What happened in Orlando calls, then, not only for a renunciation of violence, but also to commit to placing people before principles, life over ideology.
My second takeaway will perhaps sound paradoxical given my first. The midrashic understanding of the revelation story points to a Jewish belief that we humans are fundamentally spiritual beings who have a brief material existence. Each of us is a piece of an eternal, infinite All that momentarily cools and slows down to become flesh and blood, sojourning for a relatively small amount of time only to eventually reunite with the eternal, infinite All from which we came.
This, to me, is significant, because it reminds me that life does not end with death, just as it does not begin with birth. What we call death is merely a stage in an eternal journey. The dead, then, are perpetually with us. That’s why the Jewish memorial prayer asks that the souls of our loved ones “be bound up in the bonds of life [everlasting].” We acknowledge that, while physically gone, our loved ones will always remain spiritually alive. Their essence endures. I know full well that this belief may not necessarily comfort a mother who just lost her child in a senseless terrorist attack. But personally, I find it helpful and comforting to remember that those innocent victims in Orlando remain with us all, bound up with us in the bonds of life.
The Jewish belief that life does not end with death also has moral implications. While it is true that, in the Jewish tradition, life generally takes precedence over religious precepts, there are yet some rules that are inviolable, even at the cost of one’s life. Classically, these rules are understood to include sins like murder, sexual crimes like rape or incest, and idolatry. This means that physical life is not ultimately the Jewish tradition’s highest value. Our highest value is serving God. And Jews believe God’s agenda for us is to advance love, inclusion, compassion, justice, and peace in the world. In other words, life is only of primary value when it is used to advance our purpose.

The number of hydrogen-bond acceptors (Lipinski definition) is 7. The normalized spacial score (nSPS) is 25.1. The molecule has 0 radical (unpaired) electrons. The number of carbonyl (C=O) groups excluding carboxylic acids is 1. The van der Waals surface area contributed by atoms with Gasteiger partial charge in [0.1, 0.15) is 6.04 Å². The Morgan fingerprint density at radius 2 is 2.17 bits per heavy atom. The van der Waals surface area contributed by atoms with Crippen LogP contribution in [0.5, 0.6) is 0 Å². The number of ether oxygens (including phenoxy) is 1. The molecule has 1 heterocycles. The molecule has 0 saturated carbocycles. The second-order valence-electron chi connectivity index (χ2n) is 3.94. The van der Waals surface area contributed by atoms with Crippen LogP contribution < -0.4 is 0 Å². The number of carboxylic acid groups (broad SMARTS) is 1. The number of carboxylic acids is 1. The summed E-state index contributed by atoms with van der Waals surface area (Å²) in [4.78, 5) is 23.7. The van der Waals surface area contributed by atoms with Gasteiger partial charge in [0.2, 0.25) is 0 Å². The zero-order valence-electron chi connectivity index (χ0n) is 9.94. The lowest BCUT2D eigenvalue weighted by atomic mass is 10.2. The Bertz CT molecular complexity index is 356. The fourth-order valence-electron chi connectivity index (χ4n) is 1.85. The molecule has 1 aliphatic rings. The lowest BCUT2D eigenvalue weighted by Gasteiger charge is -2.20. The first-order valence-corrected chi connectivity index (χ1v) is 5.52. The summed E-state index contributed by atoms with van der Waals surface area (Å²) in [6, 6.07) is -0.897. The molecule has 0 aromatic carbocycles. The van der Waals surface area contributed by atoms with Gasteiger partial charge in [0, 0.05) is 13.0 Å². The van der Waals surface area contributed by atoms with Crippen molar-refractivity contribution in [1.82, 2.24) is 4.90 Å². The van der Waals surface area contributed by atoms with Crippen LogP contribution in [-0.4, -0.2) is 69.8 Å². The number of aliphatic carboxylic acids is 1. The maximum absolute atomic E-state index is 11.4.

This means that we are duty-bound not to sacrifice godliness at the altar of our own security. We must not let our desire to be safe prevent us from truly living. For our material existence is fragile and fleeting. There is no such thing as complete security. And we risk losing everything good life has to offer in the quixotic quest for safety, everywhere at all times. We must not let our fear force us to lose out on this precious brief moment of physical life.
The Jewish belief that serving God is paramount also means we must reject politicians and policies that would force us to sell our commitment to God’s agenda of oneness and love for the magic beans of security or the hollow rush of vengeance. We are duty-bound, then, to refute calls to secure ourselves through demonizing, criminalizing, or collectively punishing entire religious or ethnic communities. Not only will such acts not make us safer, it runs afoul of who we are, who we are called to be, and what we are charged to do in this world.
The Israelites’ encounter with God at Sinai reminds us that life is fragile, fleeting, and precious. We must make the most of that gift, and ensure others can as well. But it also insists that those lives are given to us only for the sake of bringing godliness into the world. At this fraught and painful moment, let us remember the primacy of our sacred purpose.